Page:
comity of nations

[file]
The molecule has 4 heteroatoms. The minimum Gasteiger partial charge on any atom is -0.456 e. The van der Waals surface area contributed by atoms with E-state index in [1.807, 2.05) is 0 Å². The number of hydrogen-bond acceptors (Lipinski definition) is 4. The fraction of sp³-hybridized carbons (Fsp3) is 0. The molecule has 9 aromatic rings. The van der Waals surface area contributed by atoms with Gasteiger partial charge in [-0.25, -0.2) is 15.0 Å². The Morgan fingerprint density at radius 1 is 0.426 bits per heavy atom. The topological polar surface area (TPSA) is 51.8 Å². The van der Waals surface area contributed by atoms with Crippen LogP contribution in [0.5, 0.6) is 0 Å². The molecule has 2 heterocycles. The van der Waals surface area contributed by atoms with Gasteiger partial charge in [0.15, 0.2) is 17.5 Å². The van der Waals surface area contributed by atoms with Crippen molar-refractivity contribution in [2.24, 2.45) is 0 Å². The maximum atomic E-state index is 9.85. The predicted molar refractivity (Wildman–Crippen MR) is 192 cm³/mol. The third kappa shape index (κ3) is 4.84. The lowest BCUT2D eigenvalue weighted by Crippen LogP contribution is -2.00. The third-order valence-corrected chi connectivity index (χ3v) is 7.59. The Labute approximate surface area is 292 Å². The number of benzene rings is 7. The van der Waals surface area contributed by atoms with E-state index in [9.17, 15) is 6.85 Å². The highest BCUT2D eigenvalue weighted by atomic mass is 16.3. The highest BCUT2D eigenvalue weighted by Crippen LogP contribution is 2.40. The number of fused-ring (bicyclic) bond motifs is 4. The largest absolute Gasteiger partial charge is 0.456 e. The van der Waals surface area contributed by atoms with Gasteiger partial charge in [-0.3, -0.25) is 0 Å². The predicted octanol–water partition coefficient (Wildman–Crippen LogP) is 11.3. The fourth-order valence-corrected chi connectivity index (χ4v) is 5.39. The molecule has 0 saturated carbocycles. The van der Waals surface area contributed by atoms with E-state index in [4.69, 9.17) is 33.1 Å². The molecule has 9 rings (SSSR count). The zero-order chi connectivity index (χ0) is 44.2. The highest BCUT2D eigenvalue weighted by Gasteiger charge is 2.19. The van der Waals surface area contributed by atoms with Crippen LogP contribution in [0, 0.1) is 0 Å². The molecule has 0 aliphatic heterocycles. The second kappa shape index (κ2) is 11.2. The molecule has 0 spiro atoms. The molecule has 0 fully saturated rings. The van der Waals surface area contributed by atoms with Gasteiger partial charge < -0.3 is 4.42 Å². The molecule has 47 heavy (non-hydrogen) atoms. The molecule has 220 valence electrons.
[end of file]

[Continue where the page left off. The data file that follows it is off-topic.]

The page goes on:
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Timberlane Lumber Co. v. Bank of America, 549 F.2d 597 (9th Cir. 1976), noted that in the antitrust context, courts in certain instances will defer to foreign antitrust laws through the principle of comity of nations, even if that deference to foreign law will directly affect United States commerce. The court held that in addition to applying the effects test (which says that U.S. courts have jurisdiction to hear cases involving acts abroad as long as the acts’ effects are felt within the United States), there must also be consideration of comity of nations and international fairness: “The effects test by itself is incomplete because it fails to consider other nations’ interests. Nor does it expressly take into account the full nature of the relationship between the actors and this country…. [Courts must ask] whether the interests of, and links to, the United States—including the magnitude of the effects on American foreign commerce—are sufficiently strong, vis-à-vis those of other nations, to justify an assertion of extraterritorial authority….”